One long-running battle over generic-drug shipments through the EU is about to be resolved. The Financial Times reports that some Indian generics makers who saw their copycat versions of Eli Lilly ($LLY) drugs impounded by Dutch officials will receive a cash payment from the Indianapolis-based drug company.
Authorities at Schiphol Airport in the Netherlands seized generics shipments in 2008 and 2009, saying the drugs violated intellectual property rules in the EU. But the drugs were only en route to their final destinations in developing countries, where the EU patents did not apply. The seizures provoked an outcry both in India and the emerging markets where the drugs were bound.
As the FT notes, India and Brazil appealed to the World Trade Organization and were later joined by six other countries, including China and Turkey. Meanwhile, some Indian drugmakers rerouted their shipments to avoid Europe; Cipla, for instance, diverted $100 million worth of annual shipments away from Europe to Dubai and Johannesburg. That inspired Dutch officials to reach out to help settle the dispute.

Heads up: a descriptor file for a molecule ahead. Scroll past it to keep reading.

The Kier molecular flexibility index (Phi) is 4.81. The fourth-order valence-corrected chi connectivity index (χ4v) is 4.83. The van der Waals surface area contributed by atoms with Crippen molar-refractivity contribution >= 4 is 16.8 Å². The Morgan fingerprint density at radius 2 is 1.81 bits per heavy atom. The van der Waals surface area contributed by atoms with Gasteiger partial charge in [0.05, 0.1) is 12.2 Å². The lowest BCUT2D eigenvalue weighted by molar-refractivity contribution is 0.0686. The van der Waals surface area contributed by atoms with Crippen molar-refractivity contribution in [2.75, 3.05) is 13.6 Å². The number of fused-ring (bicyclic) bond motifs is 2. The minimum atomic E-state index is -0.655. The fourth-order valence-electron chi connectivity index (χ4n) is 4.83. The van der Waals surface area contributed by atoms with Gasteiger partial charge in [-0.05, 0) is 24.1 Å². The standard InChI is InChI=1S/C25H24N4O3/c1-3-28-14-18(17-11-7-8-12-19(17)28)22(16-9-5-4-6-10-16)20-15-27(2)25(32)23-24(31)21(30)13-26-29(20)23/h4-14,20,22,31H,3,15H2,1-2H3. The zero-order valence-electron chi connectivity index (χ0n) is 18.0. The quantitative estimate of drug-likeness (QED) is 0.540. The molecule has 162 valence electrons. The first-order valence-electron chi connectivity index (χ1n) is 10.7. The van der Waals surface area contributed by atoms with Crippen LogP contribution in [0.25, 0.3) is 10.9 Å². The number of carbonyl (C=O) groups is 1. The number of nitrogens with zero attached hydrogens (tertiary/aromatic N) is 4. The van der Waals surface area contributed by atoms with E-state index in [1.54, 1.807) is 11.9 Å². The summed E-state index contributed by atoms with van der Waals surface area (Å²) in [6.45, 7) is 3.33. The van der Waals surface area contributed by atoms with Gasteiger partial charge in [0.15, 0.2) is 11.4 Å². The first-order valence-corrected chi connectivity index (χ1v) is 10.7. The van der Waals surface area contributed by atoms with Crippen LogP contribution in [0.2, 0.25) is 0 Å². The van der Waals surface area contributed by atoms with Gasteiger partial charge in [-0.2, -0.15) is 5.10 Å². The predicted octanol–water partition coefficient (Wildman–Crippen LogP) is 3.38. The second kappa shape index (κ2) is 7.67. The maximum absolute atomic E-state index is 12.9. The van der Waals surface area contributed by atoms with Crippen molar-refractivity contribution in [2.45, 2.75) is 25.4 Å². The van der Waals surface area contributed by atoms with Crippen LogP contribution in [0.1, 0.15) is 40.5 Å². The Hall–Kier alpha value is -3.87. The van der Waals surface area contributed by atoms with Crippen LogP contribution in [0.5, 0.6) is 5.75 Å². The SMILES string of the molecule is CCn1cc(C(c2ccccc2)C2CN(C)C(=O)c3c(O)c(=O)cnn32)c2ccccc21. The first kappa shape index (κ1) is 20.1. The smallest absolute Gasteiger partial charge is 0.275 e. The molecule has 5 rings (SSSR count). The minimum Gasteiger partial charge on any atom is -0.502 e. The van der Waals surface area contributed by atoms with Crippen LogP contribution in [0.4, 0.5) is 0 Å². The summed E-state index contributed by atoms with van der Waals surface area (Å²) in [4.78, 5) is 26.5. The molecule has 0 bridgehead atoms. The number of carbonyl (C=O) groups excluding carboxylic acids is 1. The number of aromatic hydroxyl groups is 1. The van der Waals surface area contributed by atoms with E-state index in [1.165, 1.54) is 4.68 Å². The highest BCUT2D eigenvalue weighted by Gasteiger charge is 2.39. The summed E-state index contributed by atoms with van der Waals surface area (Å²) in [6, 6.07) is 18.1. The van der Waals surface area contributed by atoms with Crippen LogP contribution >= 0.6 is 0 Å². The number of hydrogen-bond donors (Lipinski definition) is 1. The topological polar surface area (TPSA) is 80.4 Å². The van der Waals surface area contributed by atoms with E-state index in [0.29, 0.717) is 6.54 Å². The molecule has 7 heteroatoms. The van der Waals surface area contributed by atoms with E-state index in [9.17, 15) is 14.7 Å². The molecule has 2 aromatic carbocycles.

Lilly was only one branded drugmaker that benefited from the Dutch seizures, and it's not the only company working on a settlement. "The Dutch embassy in India has contacted companies with a view to restoring trade," Cipla chief Yusuf Hamied told the FT. "Companies involved in this dispute are now approaching Indian companies to settle."
- read the FT piece